My first romance with the Nigerian Police was in September of 2004 when the taxi taking us from Choba (Port Harcourt) to Ozuoba was stopped by men of the Kalla Division of the Nigerian Police Force, Port Harcourt. That particular night, I and my friend Peter Edoziem spent the night with the police at the Ozuoba junction for the flimsiest of reasons: that I should provide the receipt of the cell phone in my pocket. At first, I felt that the obviously drunk sergeant Rilwane who made the demand was only joking. Little did I know that I was being welcomed to the vicarious world where members of the Nigerian Police Force are god. Rilwane’s subordinates had to openly tell me to settle and get my phone back. Then, I was still brimming with noble ideals of a world that I and Peter would change! I refused to bribe them. That was how we were subjected to sleeping with them at the check point. Sometime in the night, we got angry and started shouting out at the injustice. Our shouts disturbed Rilwane’s sleep and he descended on us, gun butts and all. Let us forget that in the morning, Rilwane let us go home without paying anything. The lesson here is that the Nigerian Police can cook up absurd reasons for holding on to people in order to extort money from them. As a police officer once told me, there are above twenty-three reasons that a police man can call up, to extort money from a driver!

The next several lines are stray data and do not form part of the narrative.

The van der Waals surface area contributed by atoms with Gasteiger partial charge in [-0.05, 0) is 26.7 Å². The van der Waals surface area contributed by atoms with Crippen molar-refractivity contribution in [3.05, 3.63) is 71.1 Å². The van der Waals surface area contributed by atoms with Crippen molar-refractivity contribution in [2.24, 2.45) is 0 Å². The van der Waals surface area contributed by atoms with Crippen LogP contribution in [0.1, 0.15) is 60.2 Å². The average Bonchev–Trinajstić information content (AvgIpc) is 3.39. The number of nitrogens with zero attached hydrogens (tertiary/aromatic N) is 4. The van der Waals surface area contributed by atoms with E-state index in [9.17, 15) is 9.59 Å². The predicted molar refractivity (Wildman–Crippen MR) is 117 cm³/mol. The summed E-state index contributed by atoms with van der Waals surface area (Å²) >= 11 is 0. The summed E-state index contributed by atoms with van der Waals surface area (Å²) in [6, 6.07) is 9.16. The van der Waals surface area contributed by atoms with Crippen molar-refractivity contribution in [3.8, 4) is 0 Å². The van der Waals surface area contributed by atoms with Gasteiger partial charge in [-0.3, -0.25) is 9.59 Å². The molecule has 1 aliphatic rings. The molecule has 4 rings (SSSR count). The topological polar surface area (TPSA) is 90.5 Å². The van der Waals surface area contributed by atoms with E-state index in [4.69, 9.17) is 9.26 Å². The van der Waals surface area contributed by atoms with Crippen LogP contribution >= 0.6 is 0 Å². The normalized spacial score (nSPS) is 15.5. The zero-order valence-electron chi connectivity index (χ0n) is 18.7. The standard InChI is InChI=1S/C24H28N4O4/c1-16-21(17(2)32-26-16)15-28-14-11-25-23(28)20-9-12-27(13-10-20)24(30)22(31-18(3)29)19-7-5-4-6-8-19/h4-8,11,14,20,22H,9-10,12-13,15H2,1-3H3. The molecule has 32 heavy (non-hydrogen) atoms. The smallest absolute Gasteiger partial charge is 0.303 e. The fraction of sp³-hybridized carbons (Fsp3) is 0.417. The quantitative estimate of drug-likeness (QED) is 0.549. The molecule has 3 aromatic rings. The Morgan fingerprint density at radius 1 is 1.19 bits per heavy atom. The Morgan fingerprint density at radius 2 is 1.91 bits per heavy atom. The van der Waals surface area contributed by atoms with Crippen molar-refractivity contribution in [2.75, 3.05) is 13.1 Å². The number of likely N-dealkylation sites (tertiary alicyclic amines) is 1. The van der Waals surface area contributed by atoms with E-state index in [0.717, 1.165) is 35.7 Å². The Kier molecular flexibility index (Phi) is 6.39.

The truth of the matter is that most of the people they parade on TVs as criminals are not criminals at all. Those are unfortunate young men who happen to perhaps be in pubs or anywhere else at a time when the Police need to tell the world that they are doing a good job of catching armed robbers. The real criminals when caught are set free after a huge amount of money would have been paid as settlement to the Police. I am a living witness to such an incident. In 2006, some armed robbers came to Government College, Ughelli, and robbed the NYSC members stationed at that school. I was serving at Government College then, and I was supposed to be a victim. Fortunately for me, I was at Garden Hotels, Ughelli, watching one of the world cup matches by France. As luck would have it, one of the armed robbers mistakenly dropped his wallet which had his identification. The boy was apprehended later and detained at the police station. I was struck dumb (as the spokesman for the Corp members) when the police convinced us to drop the case and ask for settlement since there is no way we would win the case. I was all for pursuing the case to its logical end, but my colleagues were scared and since they were the real victims, I had no option but to let go. This is just an example of what happens when the REAL armed robbers are caught.